But on 20 August, Tsipras resigned as prime minster after a live television address due to a rebellion from MPs in his party over the agreed bailout with the EU in July. The rebels are intending to split to form a new party called Popular Unity, led by Panagiotis Lafazanis.
In Spain, the Spanish Socialist Workers Party has what is called ‘Barons,’ which is an unofficial term for the party’s regional leaders. They can be very powerful as they run an autonomous community. The problem with this setup is that there has been in-fighting between the barons and the central office.
Other socialist party setups in Europe include the Irish Labour party, which has held a policy of not allowing residents of Northern Ireland to become members. Instead, it supports the Social Democratic and Labour Party (SDLP) and the formation of the Northern Ireland Members Forum to discuss common policy – a structure that bares similarity to a proposal put forward by former culture minister Tom Watson during a recent deputy UK Labour leader hustings event in Glasgow.
Instead of a member’s forum, Watson hopes to chair a meeting of the three leaders of the home nations (Scotland, Wales and Northern Ireland) four times a year to discuss policy ideas.
Political commentator Professor John Curtice says there are a number of possible scenarios: “There are two possible outcomes that can happen. Firstly, you can go down the route of the Murdo Fraser suggestion for the Scottish Tories of having its own separate party.
“Or you can go down the route of the Christian Democratic Union (CDU) in Germany. The CDU has an agreement with the Christian Social Union in Bavaria (CSU) to cooperate on a multiple of issues.”
The arrangement between the CDU and the CSU is that the CSU will only field candidates in the German state of Bavaria for the German Bundestag and the European elections. The CDU will only field candidates in the other 15 states for the same elections.
The representatives of both parties in the Bundestag are known as the CDU/CSU faction, or unofficially known as the Union. For Scotland, a set up like this would mean that Labour would have its Scottish identity, but retain close working ties with the UK party.
Professor Curtice adds: “This system is similar to the one that is in place for the Lib Dems in Scotland. The Scottish Lib Dems will field candidates in Scotland and the Lib Dems will field candidates for the rest of the UK.”
The problem for Scottish Labour is that it had been in decline for some years before it came to a head during the campaign for last year’s Scottish independence referendum.
For any future direction of the party in Scotland, the structure of Scottish Labour is going to be important.
“Scottish Labour can help itself by being distinctly and autonomously Scottish; it has to kill forever the phrase ‘London Labour’ hung around its neck by its opponents and validated by Johann Lamont.” Gerry Hassan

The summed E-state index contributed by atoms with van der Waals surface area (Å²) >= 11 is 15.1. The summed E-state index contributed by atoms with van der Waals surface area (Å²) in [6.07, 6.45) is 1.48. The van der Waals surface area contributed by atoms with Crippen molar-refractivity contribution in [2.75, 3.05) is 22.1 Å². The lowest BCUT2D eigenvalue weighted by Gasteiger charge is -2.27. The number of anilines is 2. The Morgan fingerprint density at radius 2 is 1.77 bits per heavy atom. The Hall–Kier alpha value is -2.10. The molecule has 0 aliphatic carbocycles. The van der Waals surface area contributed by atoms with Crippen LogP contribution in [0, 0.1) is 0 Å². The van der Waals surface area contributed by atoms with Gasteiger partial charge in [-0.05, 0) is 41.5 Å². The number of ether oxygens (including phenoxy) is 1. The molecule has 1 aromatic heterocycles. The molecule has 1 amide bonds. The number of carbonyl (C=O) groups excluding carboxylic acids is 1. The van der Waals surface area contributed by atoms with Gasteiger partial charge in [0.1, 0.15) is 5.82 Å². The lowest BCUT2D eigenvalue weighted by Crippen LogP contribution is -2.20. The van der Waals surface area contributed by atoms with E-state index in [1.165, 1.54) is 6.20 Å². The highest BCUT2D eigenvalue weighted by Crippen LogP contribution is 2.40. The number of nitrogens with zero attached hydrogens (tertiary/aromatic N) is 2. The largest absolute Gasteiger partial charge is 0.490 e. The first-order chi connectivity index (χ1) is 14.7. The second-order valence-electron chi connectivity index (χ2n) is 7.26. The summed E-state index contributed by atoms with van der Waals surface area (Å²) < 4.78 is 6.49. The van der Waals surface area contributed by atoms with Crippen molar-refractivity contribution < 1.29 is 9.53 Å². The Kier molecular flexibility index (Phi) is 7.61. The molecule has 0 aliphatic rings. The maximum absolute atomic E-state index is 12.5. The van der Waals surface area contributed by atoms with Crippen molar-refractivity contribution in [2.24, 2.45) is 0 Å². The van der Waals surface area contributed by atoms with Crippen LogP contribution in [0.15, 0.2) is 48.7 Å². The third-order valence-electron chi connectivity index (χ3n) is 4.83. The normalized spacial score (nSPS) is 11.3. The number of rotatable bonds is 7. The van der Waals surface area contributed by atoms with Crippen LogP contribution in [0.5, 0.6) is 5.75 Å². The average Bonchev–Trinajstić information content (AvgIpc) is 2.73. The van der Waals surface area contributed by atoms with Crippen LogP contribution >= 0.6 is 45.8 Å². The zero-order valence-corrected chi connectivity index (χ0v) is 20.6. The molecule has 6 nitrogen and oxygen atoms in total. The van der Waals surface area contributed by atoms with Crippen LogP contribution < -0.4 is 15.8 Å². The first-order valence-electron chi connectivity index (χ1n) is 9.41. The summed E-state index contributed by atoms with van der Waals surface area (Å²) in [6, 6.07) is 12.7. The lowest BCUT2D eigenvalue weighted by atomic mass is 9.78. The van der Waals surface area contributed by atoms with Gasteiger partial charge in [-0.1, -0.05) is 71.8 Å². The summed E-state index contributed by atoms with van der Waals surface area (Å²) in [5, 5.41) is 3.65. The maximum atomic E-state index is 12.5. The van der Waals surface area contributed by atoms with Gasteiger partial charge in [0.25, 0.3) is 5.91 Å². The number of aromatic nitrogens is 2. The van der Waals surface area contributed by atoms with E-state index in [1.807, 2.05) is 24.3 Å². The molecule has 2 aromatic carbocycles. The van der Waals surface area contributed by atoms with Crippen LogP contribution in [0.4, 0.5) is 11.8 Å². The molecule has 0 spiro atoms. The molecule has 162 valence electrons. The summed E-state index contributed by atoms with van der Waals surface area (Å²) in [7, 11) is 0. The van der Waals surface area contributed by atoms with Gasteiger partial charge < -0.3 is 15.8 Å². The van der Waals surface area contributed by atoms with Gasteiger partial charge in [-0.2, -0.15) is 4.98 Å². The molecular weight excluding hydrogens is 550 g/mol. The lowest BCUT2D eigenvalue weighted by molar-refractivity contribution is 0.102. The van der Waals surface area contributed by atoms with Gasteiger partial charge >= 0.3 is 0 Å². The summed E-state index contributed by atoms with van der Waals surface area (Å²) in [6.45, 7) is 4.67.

“In terms of organising and financing any separate Scottish Labour party, the organisation of the Scottish Labour party would be irrelevant as there is already one in place,” says Professor Curtice. “There will be a need to have a financial setup in place to make sure that it is financially independent.
“For the Scottish Labour Party, both routes [separate Scottish Labour party or a federal Scottish Labour party] are a possibility.”
Professor Curtice goes on to say that the links with the trade unions in Scotland would be unlikely to change as there is already a “Scottish element” to the UK-wide unions.
According to Gerry Hassan, it’s vital for Labour to shake off the London badge stamped on it during the Scottish referendum campaign to have any hope of moving forward.
“Scottish Labour can help itself by being distinctly and autonomously Scottish; it has to kill forever the phrase ‘London Labour’ hung around its neck by its opponents and validated by Johann Lamont,” he says.
“It has to come to terms with a Scotland which has changed dramatically in recent decades and recognise that the old ways of Labour councils and place people knowing best is over. Moreover, it has to cut somehow through and be heard – having for most of the devolution era had nothing of
the distinction to say.”
With the SNP set to increase its majority at next year’s Holyrood elections, it will be up to the Labour party membership to embark on a period of self-reflection and decide whether or not separation, a federal system or the status quo is the best for the party.
For Kezia Dugdale, it will take significant work and bold decisions to prove to both her membership and her critics whether or not she can really take control of the party.
Picture courtesy of x_goMad